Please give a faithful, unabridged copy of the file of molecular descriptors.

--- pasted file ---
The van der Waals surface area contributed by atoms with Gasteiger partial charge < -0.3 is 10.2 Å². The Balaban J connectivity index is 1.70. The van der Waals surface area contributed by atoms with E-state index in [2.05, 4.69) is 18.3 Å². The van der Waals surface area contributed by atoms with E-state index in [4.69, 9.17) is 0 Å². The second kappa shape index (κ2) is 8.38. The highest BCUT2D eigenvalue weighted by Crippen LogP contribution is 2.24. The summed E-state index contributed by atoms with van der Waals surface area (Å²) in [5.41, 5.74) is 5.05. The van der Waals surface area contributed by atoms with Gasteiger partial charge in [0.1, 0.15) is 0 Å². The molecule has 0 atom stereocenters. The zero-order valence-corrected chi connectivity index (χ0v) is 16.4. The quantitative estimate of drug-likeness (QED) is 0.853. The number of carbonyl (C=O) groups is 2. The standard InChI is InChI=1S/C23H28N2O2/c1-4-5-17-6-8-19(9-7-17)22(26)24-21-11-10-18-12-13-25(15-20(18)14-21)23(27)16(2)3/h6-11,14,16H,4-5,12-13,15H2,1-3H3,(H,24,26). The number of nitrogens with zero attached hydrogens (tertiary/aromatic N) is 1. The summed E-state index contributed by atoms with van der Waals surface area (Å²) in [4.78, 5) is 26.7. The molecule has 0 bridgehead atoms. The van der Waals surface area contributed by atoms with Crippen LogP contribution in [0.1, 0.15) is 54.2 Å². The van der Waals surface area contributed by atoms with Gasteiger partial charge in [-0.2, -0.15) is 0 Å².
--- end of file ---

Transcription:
The van der Waals surface area contributed by atoms with Gasteiger partial charge < -0.3 is 10.2 Å². The Balaban J connectivity index is 1.70. The van der Waals surface area contributed by atoms with E-state index in [2.05, 4.69) is 18.3 Å². The van der Waals surface area contributed by atoms with E-state index in [4.69, 9.17) is 0 Å². The second kappa shape index (κ2) is 8.38. The highest BCUT2D eigenvalue weighted by Crippen LogP contribution is 2.24. The summed E-state index contributed by atoms with van der Waals surface area (Å²) in [5.41, 5.74) is 5.05. The van der Waals surface area contributed by atoms with Gasteiger partial charge in [0.1, 0.15) is 0 Å². The molecule has 0 atom stereocenters. The zero-order valence-corrected chi connectivity index (χ0v) is 16.4. The quantitative estimate of drug-likeness (QED) is 0.853. The number of carbonyl (C=O) groups is 2. The standard InChI is InChI=1S/C23H28N2O2/c1-4-5-17-6-8-19(9-7-17)22(26)24-21-11-10-18-12-13-25(15-20(18)14-21)23(27)16(2)3/h6-11,14,16H,4-5,12-13,15H2,1-3H3,(H,24,26). The number of nitrogens with zero attached hydrogens (tertiary/aromatic N) is 1. The summed E-state index contributed by atoms with van der Waals surface area (Å²) in [4.78, 5) is 26.7. The molecule has 0 bridgehead atoms. The van der Waals surface area contributed by atoms with Crippen LogP contribution in [0.1, 0.15) is 54.2 Å². The van der Waals surface area contributed by atoms with Gasteiger partial charge in [-0.2, -0.15) is 0 Å².